Series Review: What We Do in the Shadows – Season 2 (2020)

Taking a break from my dive into my own country’s filmography, just so I can talk about a show I’ve watched over the past ten weeks.

Ladies and gentlemen… “What We Do in the Shadows” season 2!

We once again follow  Nandor (Kayvan Novak), Laszlo (Matt Berry), Nadja (Natasia Demetriou), and Colin Robinson (Mark Proksch), as they deal with all sorts of supernatural hijinks throughout their daily lives. All the while their human familiar Guillermo (Harvey Guillén) tries to keep his recently discovered vampire slaying legacy secret. So it’s another season of vampiric shenanigans. And just like the first season, the story here are quite a bit of fun. They really went for a deep dive in exploring their own world, as well as old school vampire mythology. And I found it all very entertaining. Sure, there are parts of the show where it dips every so slightly, but generally I have nothing negative to say about the stuff going on here. It’s a silly bit of fun with a surprising amount of thought behind it all.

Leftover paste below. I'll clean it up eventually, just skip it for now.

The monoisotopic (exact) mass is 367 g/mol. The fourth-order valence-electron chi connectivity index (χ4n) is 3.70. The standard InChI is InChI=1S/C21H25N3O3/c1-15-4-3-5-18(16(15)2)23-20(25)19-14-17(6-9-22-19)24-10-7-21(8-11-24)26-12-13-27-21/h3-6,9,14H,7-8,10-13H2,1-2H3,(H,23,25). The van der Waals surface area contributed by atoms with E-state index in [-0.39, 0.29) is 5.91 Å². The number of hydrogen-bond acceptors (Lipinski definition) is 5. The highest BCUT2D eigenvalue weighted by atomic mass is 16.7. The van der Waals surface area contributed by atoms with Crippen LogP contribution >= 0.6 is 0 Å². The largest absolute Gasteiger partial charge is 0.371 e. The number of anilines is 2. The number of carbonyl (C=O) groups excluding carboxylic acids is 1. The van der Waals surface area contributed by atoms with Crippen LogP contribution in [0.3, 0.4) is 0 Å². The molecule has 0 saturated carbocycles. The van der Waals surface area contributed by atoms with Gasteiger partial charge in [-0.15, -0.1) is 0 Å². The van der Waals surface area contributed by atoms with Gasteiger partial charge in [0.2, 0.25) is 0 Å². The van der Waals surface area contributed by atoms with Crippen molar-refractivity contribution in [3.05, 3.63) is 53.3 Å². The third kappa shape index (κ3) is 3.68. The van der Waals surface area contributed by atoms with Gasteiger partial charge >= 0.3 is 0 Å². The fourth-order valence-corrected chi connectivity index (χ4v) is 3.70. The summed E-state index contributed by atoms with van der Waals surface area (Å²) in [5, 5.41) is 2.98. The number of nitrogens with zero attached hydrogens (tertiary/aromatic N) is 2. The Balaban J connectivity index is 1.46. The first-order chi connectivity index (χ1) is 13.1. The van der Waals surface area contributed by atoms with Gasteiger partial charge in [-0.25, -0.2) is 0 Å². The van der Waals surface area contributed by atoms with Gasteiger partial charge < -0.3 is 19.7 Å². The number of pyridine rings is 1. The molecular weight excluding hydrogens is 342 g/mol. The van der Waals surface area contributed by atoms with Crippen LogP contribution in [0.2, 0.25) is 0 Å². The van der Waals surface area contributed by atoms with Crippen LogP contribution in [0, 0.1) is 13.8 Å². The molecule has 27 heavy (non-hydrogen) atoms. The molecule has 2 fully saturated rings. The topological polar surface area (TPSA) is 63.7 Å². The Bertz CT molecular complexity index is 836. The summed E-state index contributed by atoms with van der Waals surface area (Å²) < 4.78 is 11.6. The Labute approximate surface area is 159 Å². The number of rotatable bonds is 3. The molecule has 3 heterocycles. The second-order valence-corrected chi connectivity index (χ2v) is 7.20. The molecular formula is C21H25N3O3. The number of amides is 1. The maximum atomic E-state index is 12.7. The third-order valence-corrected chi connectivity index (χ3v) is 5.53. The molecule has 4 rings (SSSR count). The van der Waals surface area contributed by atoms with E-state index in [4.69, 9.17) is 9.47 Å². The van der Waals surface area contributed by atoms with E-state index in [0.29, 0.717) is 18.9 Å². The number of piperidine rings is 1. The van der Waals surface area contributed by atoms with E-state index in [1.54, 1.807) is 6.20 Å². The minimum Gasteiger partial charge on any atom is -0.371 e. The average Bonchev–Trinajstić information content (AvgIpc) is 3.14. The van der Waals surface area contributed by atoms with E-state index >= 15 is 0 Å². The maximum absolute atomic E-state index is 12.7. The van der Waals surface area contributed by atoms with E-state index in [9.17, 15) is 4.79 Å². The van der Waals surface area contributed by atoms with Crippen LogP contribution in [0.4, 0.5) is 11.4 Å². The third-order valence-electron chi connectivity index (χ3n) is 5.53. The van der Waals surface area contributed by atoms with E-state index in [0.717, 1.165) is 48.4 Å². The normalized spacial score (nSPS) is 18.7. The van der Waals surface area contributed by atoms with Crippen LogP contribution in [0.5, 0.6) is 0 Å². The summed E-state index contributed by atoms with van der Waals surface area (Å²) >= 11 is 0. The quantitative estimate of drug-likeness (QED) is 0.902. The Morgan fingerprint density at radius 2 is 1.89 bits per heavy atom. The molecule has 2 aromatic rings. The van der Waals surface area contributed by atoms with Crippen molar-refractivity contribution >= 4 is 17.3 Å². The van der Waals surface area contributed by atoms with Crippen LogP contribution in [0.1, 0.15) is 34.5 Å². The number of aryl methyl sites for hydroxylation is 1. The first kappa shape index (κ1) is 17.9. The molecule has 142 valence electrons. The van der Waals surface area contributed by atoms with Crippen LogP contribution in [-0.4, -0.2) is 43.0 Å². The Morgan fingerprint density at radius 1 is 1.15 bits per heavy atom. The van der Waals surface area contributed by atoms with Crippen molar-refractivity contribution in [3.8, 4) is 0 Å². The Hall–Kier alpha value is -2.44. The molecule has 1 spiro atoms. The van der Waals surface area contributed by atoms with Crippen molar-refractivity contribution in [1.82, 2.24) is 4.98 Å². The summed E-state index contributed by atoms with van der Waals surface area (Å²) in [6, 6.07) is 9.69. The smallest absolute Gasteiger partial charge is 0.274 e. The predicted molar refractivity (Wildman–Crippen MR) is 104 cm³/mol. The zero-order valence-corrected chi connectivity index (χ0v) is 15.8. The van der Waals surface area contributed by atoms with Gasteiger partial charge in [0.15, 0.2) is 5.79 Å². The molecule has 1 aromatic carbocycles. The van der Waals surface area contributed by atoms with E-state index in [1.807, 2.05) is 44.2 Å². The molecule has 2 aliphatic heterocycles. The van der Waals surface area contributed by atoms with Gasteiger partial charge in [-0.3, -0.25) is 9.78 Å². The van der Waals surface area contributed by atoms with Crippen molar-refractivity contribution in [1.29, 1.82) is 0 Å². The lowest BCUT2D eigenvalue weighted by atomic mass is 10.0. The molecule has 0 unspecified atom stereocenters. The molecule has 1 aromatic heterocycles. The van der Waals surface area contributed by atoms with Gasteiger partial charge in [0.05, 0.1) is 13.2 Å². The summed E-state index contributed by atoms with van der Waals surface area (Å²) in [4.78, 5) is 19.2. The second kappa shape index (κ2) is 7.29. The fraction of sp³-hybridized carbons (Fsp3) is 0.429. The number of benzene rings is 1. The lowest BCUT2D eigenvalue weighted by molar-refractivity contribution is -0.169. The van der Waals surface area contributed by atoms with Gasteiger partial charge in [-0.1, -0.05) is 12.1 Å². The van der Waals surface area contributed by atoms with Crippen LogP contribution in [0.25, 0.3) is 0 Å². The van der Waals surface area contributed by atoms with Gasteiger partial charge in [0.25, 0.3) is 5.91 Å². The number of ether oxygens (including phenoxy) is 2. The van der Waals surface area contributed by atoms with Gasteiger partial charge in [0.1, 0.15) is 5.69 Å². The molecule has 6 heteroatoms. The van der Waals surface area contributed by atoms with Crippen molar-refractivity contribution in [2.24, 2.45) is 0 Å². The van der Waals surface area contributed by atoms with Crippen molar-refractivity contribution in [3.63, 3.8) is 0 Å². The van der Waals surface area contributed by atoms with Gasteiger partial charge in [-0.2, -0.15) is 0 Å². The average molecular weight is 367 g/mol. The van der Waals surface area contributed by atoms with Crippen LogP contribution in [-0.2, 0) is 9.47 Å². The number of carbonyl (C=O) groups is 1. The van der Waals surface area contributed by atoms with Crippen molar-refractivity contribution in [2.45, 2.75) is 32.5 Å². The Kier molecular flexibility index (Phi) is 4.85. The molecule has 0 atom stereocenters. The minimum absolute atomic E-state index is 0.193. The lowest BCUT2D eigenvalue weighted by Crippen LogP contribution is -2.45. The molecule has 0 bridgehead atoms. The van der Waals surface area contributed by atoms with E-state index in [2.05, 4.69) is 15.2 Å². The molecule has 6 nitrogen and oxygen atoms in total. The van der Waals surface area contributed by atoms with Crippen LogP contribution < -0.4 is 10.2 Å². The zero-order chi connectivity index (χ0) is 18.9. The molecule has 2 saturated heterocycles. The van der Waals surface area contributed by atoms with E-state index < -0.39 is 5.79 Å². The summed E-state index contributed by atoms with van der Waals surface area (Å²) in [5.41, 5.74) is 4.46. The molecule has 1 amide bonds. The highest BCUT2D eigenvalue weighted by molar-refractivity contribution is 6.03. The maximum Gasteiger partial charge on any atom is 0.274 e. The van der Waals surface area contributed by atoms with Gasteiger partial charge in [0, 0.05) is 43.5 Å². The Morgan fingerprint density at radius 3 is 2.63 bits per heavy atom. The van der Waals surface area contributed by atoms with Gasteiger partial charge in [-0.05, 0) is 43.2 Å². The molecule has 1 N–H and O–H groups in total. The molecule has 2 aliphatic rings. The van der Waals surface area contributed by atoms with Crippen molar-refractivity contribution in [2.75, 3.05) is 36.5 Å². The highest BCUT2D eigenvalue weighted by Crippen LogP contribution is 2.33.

The characters are colorful, charming, funny, and overall just really interesting. Some of them even go through a surprising amount of development throughout the season. The returning lead cast of Kayvan Novak, Matt Berry, Natasia Demetriou, Harvey Guillén, and Mark Proksch are all terrific once again. And the guest stars this season (that I won’t mention by name, because it might spoil things) are terrific too.

The music for the show was composed by Mark Mothersbaugh, and I think it’s really good. Really captures the sort of gothic, semi-Victorian vibe that they go for with these centuries-old vampires, while still keeping a somewhat cheeky/silly vibe to it. Really fits the show splendidly.